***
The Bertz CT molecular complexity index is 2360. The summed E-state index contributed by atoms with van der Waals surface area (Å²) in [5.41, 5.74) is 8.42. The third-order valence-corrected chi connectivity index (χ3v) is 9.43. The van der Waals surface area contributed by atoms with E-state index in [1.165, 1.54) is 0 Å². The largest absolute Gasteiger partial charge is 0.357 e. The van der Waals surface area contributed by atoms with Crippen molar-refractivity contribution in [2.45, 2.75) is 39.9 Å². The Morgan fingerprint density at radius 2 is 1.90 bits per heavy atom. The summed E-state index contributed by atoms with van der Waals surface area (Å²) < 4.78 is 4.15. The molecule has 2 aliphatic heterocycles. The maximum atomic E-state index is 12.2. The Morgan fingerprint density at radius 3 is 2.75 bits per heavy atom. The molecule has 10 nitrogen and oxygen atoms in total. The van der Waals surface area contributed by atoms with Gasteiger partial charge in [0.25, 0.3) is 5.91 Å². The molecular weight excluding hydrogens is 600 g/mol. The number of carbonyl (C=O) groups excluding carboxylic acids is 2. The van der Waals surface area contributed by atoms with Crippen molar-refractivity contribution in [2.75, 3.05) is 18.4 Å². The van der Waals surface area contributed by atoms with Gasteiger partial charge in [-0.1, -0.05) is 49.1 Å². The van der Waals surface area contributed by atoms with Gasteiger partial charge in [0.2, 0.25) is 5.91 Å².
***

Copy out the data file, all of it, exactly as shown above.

The Bertz CT molecular complexity index is 2360. The summed E-state index contributed by atoms with van der Waals surface area (Å²) in [5.41, 5.74) is 8.42. The third-order valence-corrected chi connectivity index (χ3v) is 9.43. The van der Waals surface area contributed by atoms with E-state index in [1.165, 1.54) is 0 Å². The largest absolute Gasteiger partial charge is 0.357 e. The van der Waals surface area contributed by atoms with Crippen molar-refractivity contribution in [2.45, 2.75) is 39.9 Å². The Morgan fingerprint density at radius 2 is 1.90 bits per heavy atom. The summed E-state index contributed by atoms with van der Waals surface area (Å²) < 4.78 is 4.15. The molecule has 2 aliphatic heterocycles. The maximum atomic E-state index is 12.2. The Morgan fingerprint density at radius 3 is 2.75 bits per heavy atom. The molecule has 10 nitrogen and oxygen atoms in total. The van der Waals surface area contributed by atoms with Gasteiger partial charge in [0.25, 0.3) is 5.91 Å². The molecular weight excluding hydrogens is 600 g/mol. The number of carbonyl (C=O) groups excluding carboxylic acids is 2. The van der Waals surface area contributed by atoms with Crippen molar-refractivity contribution in [2.75, 3.05) is 18.4 Å². The van der Waals surface area contributed by atoms with Gasteiger partial charge in [-0.1, -0.05) is 49.1 Å². The van der Waals surface area contributed by atoms with Gasteiger partial charge in [0.2, 0.25) is 5.91 Å².